Delegates are invited to meet and discuss with the poster presenters during the poster presentation sessions between 10:30-11:30 and 16:00-17:00 on Thursday, 19 November 2015.
Lead Session Chair:
Stephan Barth, ForWind - Center for Wind Energy Research, Germany
Frans A. van der Loo (1) F
(1) LOO e-Consult, Leiden, The Netherlands
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Presenter's biographyBiographies are supplied directly by presenters at EWEA 2015 and are published here unedited
Frans A. van der Loo joined in 1986 a citizens windpower cooperative and since then he is involved in the implementation of windpower. As an expert at the National Agency for Innovation and Sustainability he managed the (national) Taskforce Windpower Implementation (2000-2005). From 2005 on he joined the Ministry in the national Energytransition-programme, implementing transition-policies and innovation-programmes. Since 2012 he works as an independent consultant (LOO e-Consult), cooperating with the national innovation programme Windpower offshore (TKI-WOZ) and the research programme on ‘Reponsible innovation in windpower offshore’. He is an active member of NWEA, the Netherlands Wind Energy Association.
PosterDownload poster (5.13 MB)
Dutch offshore windpower: from impasse to take-off
In 2005 The Netherlands had no offshore windfarm, no offshore policy and no offshore subsidy. Anno 2015 two windfarms are operating, two being built. A clear political committment and a clear policy trajectory including budget towards 4450 MW in 2023 have been established. The first 700 MW tender is scheduled for end 2015.
What caused this change? And why did it take so long? Dutch offshore windpower presents an interesting case of energytransition.
Based on documents and publications and on interviews with stakeholders an analysis has been made of this 10-years period and the social-political process resulting in the present take-off.
Main body of abstract
.3. Transition process
What caused the change and why did it take so long? The answer is: ‘it is not only technology, stupid, it is a transition!’. Windpower development is the result of a societal transition. We will highlight 3 key-features from this Dutch transition process.
Windpower development is the outcome of a transition process at different levels: macro, meso and micro. At macro level the 10-years period started to be positive for windpower, the Kyoto-treaty came into force (2005) and Al Gore got the Nobel prize (2007). Then the financial crisis broke out (2008), ‘Climate-gate’ tended to discredit windpower and the Copenhagen Climate conference failed to be a success (2009). Fortunately, the EU 20-20-20 goals (2009) and the Fukushima and Energiewende events (2011) created some new window of opportunity and new dynamics. At meso level Dutch windpower had to deal in this period with 5 political coalitions, all different with varying policies, reflecting the varying contexts at macro level. At the end of the period the unease in society about the lack of continuity in energy policy led to a National Energy Agreement (2013), initiated by a citizens initiative (2010). Windpower was made an important cornerstone in the agreement. At micro level offshore windpower became ‘visible’ with the realisation of the first 2 windfarms Egmond aan zee (2006) and Prinses Amalia (2008). The windsector gradually united into one association (NWEA, 2005). All developments at these various levels were closely intermingled.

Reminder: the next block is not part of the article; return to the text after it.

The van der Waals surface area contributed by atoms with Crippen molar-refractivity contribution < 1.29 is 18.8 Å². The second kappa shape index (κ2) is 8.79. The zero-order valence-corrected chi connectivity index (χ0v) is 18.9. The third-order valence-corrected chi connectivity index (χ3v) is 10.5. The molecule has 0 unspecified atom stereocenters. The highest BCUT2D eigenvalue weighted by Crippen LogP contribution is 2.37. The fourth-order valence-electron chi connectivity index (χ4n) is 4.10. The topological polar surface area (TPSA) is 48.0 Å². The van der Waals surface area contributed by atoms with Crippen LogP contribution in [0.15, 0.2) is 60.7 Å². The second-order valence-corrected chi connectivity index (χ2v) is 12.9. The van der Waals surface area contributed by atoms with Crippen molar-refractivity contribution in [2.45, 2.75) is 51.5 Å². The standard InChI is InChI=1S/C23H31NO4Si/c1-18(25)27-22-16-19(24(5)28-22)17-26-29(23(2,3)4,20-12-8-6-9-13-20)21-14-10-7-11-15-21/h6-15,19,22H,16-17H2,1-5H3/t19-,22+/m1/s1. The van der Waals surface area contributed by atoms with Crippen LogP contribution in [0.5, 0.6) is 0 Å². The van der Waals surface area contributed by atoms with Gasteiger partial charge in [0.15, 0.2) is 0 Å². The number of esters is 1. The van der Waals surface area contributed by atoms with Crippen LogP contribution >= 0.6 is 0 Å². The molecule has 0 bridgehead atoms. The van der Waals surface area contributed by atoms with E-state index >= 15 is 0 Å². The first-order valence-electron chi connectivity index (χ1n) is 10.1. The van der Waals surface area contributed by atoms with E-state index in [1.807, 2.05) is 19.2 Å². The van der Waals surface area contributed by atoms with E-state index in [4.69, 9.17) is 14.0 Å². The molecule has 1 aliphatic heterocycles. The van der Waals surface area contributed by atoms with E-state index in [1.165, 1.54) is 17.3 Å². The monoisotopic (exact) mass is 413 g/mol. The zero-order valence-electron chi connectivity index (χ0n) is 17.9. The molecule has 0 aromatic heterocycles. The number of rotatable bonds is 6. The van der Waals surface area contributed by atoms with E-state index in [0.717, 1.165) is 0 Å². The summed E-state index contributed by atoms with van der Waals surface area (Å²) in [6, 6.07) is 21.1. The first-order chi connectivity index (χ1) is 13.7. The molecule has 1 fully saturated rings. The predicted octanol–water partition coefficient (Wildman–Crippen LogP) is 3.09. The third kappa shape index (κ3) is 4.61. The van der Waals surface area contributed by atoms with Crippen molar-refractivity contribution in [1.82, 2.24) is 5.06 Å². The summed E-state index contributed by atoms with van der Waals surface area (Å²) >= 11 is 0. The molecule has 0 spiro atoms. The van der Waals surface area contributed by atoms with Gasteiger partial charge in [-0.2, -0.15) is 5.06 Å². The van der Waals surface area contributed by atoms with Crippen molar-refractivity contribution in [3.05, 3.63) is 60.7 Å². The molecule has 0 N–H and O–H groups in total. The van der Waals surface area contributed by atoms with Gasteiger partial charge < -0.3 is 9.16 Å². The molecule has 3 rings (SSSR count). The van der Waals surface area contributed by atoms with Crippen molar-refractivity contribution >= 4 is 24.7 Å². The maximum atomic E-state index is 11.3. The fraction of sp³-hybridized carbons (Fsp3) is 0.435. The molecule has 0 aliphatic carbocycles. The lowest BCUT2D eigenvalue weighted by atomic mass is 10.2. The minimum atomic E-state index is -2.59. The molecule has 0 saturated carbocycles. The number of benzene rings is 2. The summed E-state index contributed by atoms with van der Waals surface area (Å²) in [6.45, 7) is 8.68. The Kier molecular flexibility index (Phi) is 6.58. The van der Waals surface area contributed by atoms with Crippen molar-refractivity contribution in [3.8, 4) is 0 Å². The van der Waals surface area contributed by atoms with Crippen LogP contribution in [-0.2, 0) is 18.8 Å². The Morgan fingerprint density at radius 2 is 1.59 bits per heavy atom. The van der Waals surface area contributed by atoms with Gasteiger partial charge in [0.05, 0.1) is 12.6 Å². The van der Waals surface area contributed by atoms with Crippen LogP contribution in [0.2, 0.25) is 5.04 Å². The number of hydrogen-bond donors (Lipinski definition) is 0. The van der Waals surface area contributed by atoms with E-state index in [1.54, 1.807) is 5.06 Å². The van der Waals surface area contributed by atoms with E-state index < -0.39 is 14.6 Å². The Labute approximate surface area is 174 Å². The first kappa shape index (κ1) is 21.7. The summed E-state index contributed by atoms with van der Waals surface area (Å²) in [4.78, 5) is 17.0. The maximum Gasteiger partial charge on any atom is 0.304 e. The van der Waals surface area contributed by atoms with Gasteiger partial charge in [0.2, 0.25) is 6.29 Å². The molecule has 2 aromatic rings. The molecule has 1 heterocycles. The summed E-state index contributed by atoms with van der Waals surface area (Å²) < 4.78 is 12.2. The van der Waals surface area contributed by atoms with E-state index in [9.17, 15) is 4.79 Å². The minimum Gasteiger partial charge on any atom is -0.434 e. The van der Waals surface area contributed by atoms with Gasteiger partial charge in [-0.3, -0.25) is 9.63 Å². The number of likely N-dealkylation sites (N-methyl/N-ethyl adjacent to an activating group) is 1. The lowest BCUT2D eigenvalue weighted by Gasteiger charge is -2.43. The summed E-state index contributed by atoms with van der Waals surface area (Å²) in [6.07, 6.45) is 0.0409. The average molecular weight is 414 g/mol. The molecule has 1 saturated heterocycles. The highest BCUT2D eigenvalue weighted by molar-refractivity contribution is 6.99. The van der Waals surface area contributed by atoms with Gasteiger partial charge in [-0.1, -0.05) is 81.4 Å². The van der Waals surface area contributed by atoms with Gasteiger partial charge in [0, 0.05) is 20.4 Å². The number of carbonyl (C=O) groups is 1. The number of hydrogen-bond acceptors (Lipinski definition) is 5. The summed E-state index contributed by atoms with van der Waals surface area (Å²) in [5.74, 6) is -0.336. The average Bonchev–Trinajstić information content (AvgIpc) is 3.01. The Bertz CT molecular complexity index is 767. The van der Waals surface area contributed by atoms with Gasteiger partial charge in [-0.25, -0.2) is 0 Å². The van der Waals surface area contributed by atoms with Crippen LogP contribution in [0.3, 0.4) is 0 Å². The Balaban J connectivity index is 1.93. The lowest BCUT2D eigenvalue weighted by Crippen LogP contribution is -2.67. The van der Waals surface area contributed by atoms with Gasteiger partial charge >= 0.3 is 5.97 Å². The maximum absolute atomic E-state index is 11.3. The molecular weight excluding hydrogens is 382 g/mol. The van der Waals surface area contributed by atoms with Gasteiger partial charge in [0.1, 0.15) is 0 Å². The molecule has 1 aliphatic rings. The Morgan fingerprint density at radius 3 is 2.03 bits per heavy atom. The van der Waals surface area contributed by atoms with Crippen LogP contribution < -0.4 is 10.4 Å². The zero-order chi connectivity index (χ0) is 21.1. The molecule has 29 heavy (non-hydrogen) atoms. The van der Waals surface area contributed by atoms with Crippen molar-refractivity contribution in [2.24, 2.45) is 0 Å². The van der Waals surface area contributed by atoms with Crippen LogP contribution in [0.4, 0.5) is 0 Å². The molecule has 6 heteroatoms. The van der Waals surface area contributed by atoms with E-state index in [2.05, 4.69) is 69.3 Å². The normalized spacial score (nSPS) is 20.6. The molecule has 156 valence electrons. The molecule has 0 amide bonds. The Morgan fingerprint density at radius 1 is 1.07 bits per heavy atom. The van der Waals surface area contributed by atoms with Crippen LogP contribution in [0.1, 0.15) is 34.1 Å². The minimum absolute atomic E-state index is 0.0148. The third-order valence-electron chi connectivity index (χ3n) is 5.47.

A clash of paradigms hampered a quick development of offshore windpower. First the windpower development was driven by a political paradigm of Climate change policy and the urge to implement windpower. With the financial crisis another paradigm took hold. Implementation was considered too expensive, industry policy replaced climate change policy, innovation must lead to costprice-reduction. The windsector operated pragmatically and integrated the two paradigms: innovation ok, but this requires experience in practice. A Green Deal now focuses on both implementation and costprice-reduction.
Windsector getting mature
The windsector itself worked hard to get mature. Offshore windpower got real with the first 2 offshore windfarms. The industry united into NWEA, the Netherlands Windpower Energy Association (2005), and learned to speak with an united voice, gradually NWEA evolved as the (one and only) spokesman for windpower. The wind sector made itself more acceptable to and more accepted by the incumbent energy-regime. As a result, offshore windpower was acknowledged as one of the topsectors of Dutch Innovation policy.
Offshore windpower development is not a matter of technological innovation only, but requires a (societal) transition process. Such a transition process takes time and depends on windows of opportunity.
.5. Lessons learned
Some lessons learned are :
● Ensure an active windpower policy at all 3 levels, micro, meso and macro. Be ready to take advantage of windows of opportunity;
● Be aware of paradigms in the political process. These could cause impasses. Think as your opponents, act flexible, work out compromises.
● Windsector : do your homework, get united, get strong, get mature.